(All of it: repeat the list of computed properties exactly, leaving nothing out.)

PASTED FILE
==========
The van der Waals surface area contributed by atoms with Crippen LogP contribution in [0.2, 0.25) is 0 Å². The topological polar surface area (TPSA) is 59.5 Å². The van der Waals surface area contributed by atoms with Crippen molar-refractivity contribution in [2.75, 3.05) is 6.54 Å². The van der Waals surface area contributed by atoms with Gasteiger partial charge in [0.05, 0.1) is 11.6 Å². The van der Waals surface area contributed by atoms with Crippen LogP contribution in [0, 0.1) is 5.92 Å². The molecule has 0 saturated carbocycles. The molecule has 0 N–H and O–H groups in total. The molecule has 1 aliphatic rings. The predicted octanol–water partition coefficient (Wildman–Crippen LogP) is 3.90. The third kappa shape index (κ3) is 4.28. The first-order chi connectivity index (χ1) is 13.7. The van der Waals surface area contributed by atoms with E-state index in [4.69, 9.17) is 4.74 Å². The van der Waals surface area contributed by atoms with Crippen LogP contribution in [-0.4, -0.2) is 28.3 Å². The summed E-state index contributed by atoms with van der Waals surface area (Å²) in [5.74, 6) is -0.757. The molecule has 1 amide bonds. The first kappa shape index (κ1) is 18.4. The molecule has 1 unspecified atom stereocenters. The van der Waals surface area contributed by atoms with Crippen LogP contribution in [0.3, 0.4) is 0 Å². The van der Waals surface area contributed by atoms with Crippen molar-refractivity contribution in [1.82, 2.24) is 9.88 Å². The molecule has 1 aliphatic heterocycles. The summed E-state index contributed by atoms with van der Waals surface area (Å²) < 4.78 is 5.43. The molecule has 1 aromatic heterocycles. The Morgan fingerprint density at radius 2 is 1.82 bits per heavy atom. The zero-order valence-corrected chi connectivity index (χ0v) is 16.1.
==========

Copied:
The van der Waals surface area contributed by atoms with Crippen LogP contribution in [0.2, 0.25) is 0 Å². The topological polar surface area (TPSA) is 59.5 Å². The van der Waals surface area contributed by atoms with Crippen molar-refractivity contribution in [2.75, 3.05) is 6.54 Å². The van der Waals surface area contributed by atoms with Gasteiger partial charge in [0.05, 0.1) is 11.6 Å². The van der Waals surface area contributed by atoms with Crippen LogP contribution in [0, 0.1) is 5.92 Å². The molecule has 0 saturated carbocycles. The molecule has 0 N–H and O–H groups in total. The molecule has 1 aliphatic rings. The predicted octanol–water partition coefficient (Wildman–Crippen LogP) is 3.90. The third kappa shape index (κ3) is 4.28. The first-order chi connectivity index (χ1) is 13.7. The van der Waals surface area contributed by atoms with E-state index in [4.69, 9.17) is 4.74 Å². The van der Waals surface area contributed by atoms with Crippen LogP contribution in [-0.4, -0.2) is 28.3 Å². The summed E-state index contributed by atoms with van der Waals surface area (Å²) in [5.74, 6) is -0.757. The molecule has 1 amide bonds. The first kappa shape index (κ1) is 18.4. The molecule has 1 unspecified atom stereocenters. The van der Waals surface area contributed by atoms with Crippen LogP contribution in [0.3, 0.4) is 0 Å². The van der Waals surface area contributed by atoms with Crippen molar-refractivity contribution in [1.82, 2.24) is 9.88 Å². The molecule has 1 aliphatic heterocycles. The summed E-state index contributed by atoms with van der Waals surface area (Å²) < 4.78 is 5.43. The molecule has 1 aromatic heterocycles. The Morgan fingerprint density at radius 2 is 1.82 bits per heavy atom. The zero-order valence-corrected chi connectivity index (χ0v) is 16.1.